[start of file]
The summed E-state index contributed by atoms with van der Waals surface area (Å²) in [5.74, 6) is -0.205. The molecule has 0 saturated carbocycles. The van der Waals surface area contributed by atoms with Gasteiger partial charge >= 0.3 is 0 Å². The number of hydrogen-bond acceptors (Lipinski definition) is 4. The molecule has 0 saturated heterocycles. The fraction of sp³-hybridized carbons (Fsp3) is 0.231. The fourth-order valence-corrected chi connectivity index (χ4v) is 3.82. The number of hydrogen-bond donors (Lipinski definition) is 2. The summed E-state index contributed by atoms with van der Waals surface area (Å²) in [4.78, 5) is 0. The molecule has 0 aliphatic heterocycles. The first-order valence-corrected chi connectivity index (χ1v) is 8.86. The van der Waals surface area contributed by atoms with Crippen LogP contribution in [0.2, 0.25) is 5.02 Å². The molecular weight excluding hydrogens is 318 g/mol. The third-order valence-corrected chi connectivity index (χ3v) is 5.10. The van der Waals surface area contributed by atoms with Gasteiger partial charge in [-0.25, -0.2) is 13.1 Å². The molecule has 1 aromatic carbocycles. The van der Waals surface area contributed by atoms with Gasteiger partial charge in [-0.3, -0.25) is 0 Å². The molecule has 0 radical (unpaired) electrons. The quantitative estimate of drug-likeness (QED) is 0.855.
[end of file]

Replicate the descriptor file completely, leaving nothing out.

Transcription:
The summed E-state index contributed by atoms with van der Waals surface area (Å²) in [5.74, 6) is -0.205. The molecule has 0 saturated carbocycles. The van der Waals surface area contributed by atoms with Gasteiger partial charge >= 0.3 is 0 Å². The number of hydrogen-bond acceptors (Lipinski definition) is 4. The molecule has 0 saturated heterocycles. The fraction of sp³-hybridized carbons (Fsp3) is 0.231. The fourth-order valence-corrected chi connectivity index (χ4v) is 3.82. The number of hydrogen-bond donors (Lipinski definition) is 2. The summed E-state index contributed by atoms with van der Waals surface area (Å²) in [4.78, 5) is 0. The molecule has 0 aliphatic heterocycles. The first-order valence-corrected chi connectivity index (χ1v) is 8.86. The van der Waals surface area contributed by atoms with Crippen LogP contribution in [0.2, 0.25) is 5.02 Å². The molecular weight excluding hydrogens is 318 g/mol. The third-order valence-corrected chi connectivity index (χ3v) is 5.10. The van der Waals surface area contributed by atoms with Gasteiger partial charge in [-0.25, -0.2) is 13.1 Å². The molecule has 1 aromatic carbocycles. The van der Waals surface area contributed by atoms with Gasteiger partial charge in [-0.3, -0.25) is 0 Å². The molecule has 0 radical (unpaired) electrons. The quantitative estimate of drug-likeness (QED) is 0.855.